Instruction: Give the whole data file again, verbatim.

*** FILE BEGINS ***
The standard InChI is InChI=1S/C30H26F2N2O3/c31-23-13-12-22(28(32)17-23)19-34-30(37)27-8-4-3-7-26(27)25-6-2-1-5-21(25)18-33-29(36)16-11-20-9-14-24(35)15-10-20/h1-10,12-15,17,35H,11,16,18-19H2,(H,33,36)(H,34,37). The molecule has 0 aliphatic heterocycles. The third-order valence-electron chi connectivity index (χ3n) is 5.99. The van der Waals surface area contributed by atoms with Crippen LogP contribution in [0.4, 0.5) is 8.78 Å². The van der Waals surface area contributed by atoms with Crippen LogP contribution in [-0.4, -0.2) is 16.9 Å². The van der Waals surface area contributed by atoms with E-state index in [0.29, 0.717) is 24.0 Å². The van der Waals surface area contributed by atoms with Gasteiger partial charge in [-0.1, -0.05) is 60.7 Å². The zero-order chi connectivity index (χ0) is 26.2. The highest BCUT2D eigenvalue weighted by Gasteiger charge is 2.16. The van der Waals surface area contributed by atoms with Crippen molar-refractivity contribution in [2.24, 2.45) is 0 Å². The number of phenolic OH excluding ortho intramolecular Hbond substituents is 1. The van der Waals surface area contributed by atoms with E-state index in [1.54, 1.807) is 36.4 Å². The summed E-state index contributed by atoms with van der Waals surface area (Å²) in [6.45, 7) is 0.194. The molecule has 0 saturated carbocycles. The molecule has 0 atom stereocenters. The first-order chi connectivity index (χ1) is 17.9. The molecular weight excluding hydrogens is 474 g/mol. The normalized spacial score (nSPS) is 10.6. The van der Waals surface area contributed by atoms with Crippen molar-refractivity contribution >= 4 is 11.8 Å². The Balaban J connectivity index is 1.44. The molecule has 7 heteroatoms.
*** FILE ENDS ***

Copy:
The standard InChI is InChI=1S/C30H26F2N2O3/c31-23-13-12-22(28(32)17-23)19-34-30(37)27-8-4-3-7-26(27)25-6-2-1-5-21(25)18-33-29(36)16-11-20-9-14-24(35)15-10-20/h1-10,12-15,17,35H,11,16,18-19H2,(H,33,36)(H,34,37). The molecule has 0 aliphatic heterocycles. The third-order valence-electron chi connectivity index (χ3n) is 5.99. The van der Waals surface area contributed by atoms with Crippen LogP contribution in [0.4, 0.5) is 8.78 Å². The van der Waals surface area contributed by atoms with Crippen LogP contribution in [-0.4, -0.2) is 16.9 Å². The van der Waals surface area contributed by atoms with E-state index in [0.29, 0.717) is 24.0 Å². The van der Waals surface area contributed by atoms with Gasteiger partial charge in [-0.1, -0.05) is 60.7 Å². The zero-order chi connectivity index (χ0) is 26.2. The highest BCUT2D eigenvalue weighted by Gasteiger charge is 2.16. The van der Waals surface area contributed by atoms with Crippen molar-refractivity contribution in [2.24, 2.45) is 0 Å². The number of phenolic OH excluding ortho intramolecular Hbond substituents is 1. The van der Waals surface area contributed by atoms with E-state index in [1.54, 1.807) is 36.4 Å². The summed E-state index contributed by atoms with van der Waals surface area (Å²) in [6.45, 7) is 0.194. The molecule has 0 saturated carbocycles. The molecule has 0 atom stereocenters. The first-order chi connectivity index (χ1) is 17.9. The molecular weight excluding hydrogens is 474 g/mol. The normalized spacial score (nSPS) is 10.6. The van der Waals surface area contributed by atoms with Crippen molar-refractivity contribution >= 4 is 11.8 Å². The Balaban J connectivity index is 1.44. The molecule has 7 heteroatoms.